The bulb can be roasted, for a savory side dish, or sliced thin with a mandolin and eaten in a salad. In both cases, the chopped fronds can add extra flavor when sprinkled over the final product, or anything else you want to give a touch of licorice flavor. The fronds can even be made into pesto. The stalks can be dried in the oven and used to add flavor to grilled fish. Fennel seeds (which are actually the dried fruit) can be steeped as tea, baked into cookies and crackers, or used as a seasoning in all kinds of Italian recipes. You can even use the pollen as a sophisticated seasoning on everything from meats to ice cream (it may be hard to find, but many gourmet specialty stores carry it).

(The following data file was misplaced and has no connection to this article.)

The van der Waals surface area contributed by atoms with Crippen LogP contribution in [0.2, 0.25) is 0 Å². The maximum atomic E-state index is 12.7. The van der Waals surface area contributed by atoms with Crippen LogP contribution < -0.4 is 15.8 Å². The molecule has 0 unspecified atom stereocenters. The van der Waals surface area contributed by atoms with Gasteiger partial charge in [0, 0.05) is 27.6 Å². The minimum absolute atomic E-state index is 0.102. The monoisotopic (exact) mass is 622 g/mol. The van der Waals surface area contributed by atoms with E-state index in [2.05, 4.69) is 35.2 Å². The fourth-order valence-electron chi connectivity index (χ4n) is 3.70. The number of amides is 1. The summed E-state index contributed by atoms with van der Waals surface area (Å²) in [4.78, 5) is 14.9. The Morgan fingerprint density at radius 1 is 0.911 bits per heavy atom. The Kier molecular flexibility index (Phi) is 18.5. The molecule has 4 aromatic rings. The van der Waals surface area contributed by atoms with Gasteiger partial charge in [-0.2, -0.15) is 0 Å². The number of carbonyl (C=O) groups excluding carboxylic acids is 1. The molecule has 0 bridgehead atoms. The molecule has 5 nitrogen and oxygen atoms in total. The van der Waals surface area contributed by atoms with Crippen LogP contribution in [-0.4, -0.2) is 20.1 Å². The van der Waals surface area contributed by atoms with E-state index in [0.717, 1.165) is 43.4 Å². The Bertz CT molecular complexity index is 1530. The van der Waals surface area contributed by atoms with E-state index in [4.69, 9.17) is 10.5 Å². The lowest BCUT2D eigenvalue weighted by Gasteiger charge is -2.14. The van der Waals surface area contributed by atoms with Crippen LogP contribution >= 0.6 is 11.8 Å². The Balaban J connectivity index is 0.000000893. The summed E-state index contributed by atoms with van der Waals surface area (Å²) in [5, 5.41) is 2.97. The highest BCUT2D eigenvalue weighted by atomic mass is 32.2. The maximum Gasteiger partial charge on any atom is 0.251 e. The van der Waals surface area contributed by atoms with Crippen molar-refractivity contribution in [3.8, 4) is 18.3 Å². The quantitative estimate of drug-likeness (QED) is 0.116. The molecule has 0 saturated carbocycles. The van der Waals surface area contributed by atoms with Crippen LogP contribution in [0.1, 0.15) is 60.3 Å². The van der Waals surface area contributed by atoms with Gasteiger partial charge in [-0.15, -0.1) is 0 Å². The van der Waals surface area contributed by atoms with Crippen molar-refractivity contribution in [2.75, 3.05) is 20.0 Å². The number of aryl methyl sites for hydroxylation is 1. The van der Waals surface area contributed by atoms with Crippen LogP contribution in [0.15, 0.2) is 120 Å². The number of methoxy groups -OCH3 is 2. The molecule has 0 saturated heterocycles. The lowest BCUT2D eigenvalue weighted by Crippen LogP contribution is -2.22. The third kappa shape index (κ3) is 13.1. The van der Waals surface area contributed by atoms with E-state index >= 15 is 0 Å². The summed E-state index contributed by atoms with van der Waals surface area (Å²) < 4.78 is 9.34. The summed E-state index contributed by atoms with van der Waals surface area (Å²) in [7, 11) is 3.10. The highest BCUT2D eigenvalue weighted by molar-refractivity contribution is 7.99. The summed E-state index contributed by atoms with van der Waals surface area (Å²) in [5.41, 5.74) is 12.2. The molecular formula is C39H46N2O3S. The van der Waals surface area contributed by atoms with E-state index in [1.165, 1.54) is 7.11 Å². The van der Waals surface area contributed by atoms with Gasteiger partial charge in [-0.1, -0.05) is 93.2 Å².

“The fennel is beyond every other vegetable, delicious. It greatly resembles in appearance the largest size celery, perfectly white, and there is no vegetable equals it in flavor. It is eaten at dessert, crude, and with or without dry salt. Indeed, I preferred it to every other vegetable, or to any fruit.”
Precautions and Contraindications
Fennel is likely to be safe when used in culinary quantities, unless you are allergic to it, or if you are allergic to carrots, celery, or mugwort. Fennel may also slow blood clotting, and it may have estrogen-like properties, so talk to your doctor before embarking on fennel supplementation if you have a condition that might be worsened by adding estrogen, or if you have a bleeding disorder.